PhD defence Jesus Lago Garcia

28 september 2020 15:00 t/m 17:00 - Locatie: limited audience - Door: DCSC

"Incentivizing renewables and reducing grid imbalances through market interaction: A forecasting and control approach"

As the penetration of renewable energy sources (RESs) increases, so does the dependence of electricity production on weather and, in turn, the uncertainty in electricity generation, the volatility in electricity prices, and the imbalances between production and consumption. In this context, while RES integration does complicate grid balance and increase price volatility, it also opens up opportunities for flexible market agents to reduce grid imbalances. In particular, by using the nature of the interactions between electricity markets and grid balance,  market agents can reduce grid imbalances while increasing their profit. However, despite this obvious win-win situation, traditional research in this field has focused on balancing mechanisms that do not always exploit these relations between  electricity markets and grid balance.

The aim of this thesis is to fill this scientific gap by exploiting the intrinsic relation between electricity markets and grid balancing. Particularly, the goal is to propose new modeling, forecasting, and control algorithms that increase the integration of RES and decrease the grid imbalances by using market interactions. The advantage of the proposed methods is that they allow more energy systems to participate in and contribute to grid balancing. The thesis comprises three parts: a) forecasting algorithms to reduce uncertainty; b) modeling and control of thermal seasonal storage to mitigate imbalances; c) new market mechanisms to ensure a wider participation in grid balancing.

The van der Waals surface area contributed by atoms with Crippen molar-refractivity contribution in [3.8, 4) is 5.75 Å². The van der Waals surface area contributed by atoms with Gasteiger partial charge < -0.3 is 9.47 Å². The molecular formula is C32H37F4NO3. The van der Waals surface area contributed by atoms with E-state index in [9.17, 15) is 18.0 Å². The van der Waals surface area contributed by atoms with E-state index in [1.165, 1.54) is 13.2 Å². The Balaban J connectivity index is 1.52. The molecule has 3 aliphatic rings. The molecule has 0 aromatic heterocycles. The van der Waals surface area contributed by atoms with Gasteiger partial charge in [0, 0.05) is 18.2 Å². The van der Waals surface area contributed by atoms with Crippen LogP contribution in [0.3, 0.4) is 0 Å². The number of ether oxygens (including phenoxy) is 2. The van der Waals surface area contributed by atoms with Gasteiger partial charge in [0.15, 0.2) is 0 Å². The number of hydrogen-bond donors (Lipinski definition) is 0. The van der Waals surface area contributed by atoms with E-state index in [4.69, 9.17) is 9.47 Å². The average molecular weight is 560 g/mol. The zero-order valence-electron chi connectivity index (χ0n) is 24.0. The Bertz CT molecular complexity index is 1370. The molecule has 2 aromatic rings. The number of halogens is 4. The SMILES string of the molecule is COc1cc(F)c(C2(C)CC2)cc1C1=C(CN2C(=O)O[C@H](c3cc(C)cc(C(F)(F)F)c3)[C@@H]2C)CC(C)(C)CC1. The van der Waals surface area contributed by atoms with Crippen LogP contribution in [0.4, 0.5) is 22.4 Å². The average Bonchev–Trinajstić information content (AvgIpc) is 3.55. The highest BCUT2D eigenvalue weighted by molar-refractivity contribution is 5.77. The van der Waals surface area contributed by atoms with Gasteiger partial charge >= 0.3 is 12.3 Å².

As the uncertainty of RESs hinders their economic profits and makes the grid harder to balance, a first approach to exploit market interactions is to accurately predict future electricity prices and generation of renewables. Particularly, accurate and reliable forecasts lead to better decision making, higher economic profits, and lower uncertainty. This in turn translates into a grid that is easier to balance and larger economic incentives for  integration of RESs. With this in mind, the first part of the thesis advances the field of forecasting methods by contributing to three research areas. First, motivated by the new EU market policies that aim at reaching a single and unified electricity market in Europe, we analyze the effect of market integration in electricity price dynamics and propose new forecasting models that exploit market integration to improve forecasting accuracy. Second, due to the advances of deep learning (DL) methods in several fields, we investigate the application of DL methods for electricity price forecasting and develop new DL forecasting techniques that achieve state-of-the-art results. Third, as forecasting short-term solar irradiance has become key for many applications,  we propose a generalized short-term forecasting model that can  forecast solar irradiance in any location without the need of ground measurements. The new method is paramount as solar generators are geographically dispersed and ground measurements are not always easy to obtain.